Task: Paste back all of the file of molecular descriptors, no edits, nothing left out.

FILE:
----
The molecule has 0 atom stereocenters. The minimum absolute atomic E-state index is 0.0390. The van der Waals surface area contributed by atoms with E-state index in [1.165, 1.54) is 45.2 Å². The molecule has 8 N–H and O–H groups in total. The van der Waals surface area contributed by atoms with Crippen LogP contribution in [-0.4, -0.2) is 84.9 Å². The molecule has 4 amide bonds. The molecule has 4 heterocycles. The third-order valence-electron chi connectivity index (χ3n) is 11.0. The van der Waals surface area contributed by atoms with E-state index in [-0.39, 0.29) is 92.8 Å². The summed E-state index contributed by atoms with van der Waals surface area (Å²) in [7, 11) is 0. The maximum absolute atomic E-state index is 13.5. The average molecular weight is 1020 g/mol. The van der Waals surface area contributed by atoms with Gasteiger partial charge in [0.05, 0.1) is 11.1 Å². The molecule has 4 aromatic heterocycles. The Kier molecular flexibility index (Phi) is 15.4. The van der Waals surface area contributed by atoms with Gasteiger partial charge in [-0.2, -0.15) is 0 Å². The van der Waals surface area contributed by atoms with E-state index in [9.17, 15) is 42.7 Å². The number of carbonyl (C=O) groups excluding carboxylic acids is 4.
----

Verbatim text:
The molecule has 0 atom stereocenters. The minimum absolute atomic E-state index is 0.0390. The van der Waals surface area contributed by atoms with E-state index in [1.165, 1.54) is 45.2 Å². The molecule has 8 N–H and O–H groups in total. The van der Waals surface area contributed by atoms with Crippen LogP contribution in [-0.4, -0.2) is 84.9 Å². The molecule has 4 amide bonds. The molecule has 4 heterocycles. The third-order valence-electron chi connectivity index (χ3n) is 11.0. The van der Waals surface area contributed by atoms with E-state index in [-0.39, 0.29) is 92.8 Å². The summed E-state index contributed by atoms with van der Waals surface area (Å²) in [7, 11) is 0. The maximum absolute atomic E-state index is 13.5. The average molecular weight is 1020 g/mol. The van der Waals surface area contributed by atoms with Gasteiger partial charge in [0.05, 0.1) is 11.1 Å². The molecule has 4 aromatic heterocycles. The Kier molecular flexibility index (Phi) is 15.4. The van der Waals surface area contributed by atoms with Gasteiger partial charge in [-0.2, -0.15) is 0 Å². The van der Waals surface area contributed by atoms with E-state index in [9.17, 15) is 42.7 Å². The number of carbonyl (C=O) groups excluding carboxylic acids is 4.